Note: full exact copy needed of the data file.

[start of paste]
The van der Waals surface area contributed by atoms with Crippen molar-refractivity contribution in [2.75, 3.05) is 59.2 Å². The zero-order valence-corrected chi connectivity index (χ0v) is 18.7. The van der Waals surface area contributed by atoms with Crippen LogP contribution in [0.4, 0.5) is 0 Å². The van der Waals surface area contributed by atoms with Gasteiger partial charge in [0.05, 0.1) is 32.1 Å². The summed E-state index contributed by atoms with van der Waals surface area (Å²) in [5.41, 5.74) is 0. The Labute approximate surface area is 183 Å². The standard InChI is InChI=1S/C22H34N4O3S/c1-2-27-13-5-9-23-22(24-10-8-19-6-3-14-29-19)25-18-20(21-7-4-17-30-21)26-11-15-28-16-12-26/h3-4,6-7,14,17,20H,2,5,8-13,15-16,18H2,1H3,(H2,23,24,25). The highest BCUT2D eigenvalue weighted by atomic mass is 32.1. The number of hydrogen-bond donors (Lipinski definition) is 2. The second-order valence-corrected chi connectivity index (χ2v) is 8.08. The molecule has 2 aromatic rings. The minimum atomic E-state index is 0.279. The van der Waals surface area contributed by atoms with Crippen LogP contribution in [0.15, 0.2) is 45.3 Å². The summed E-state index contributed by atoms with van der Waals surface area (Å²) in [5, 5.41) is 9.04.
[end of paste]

The van der Waals surface area contributed by atoms with Crippen molar-refractivity contribution in [2.75, 3.05) is 59.2 Å². The zero-order valence-corrected chi connectivity index (χ0v) is 18.7. The van der Waals surface area contributed by atoms with Crippen LogP contribution in [0.4, 0.5) is 0 Å². The van der Waals surface area contributed by atoms with Gasteiger partial charge in [0.05, 0.1) is 32.1 Å². The summed E-state index contributed by atoms with van der Waals surface area (Å²) in [5.41, 5.74) is 0. The Labute approximate surface area is 183 Å². The standard InChI is InChI=1S/C22H34N4O3S/c1-2-27-13-5-9-23-22(24-10-8-19-6-3-14-29-19)25-18-20(21-7-4-17-30-21)26-11-15-28-16-12-26/h3-4,6-7,14,17,20H,2,5,8-13,15-16,18H2,1H3,(H2,23,24,25). The highest BCUT2D eigenvalue weighted by atomic mass is 32.1. The number of hydrogen-bond donors (Lipinski definition) is 2. The second-order valence-corrected chi connectivity index (χ2v) is 8.08. The molecule has 2 aromatic rings. The minimum atomic E-state index is 0.279. The van der Waals surface area contributed by atoms with Crippen LogP contribution in [0.15, 0.2) is 45.3 Å². The summed E-state index contributed by atoms with van der Waals surface area (Å²) in [5, 5.41) is 9.04.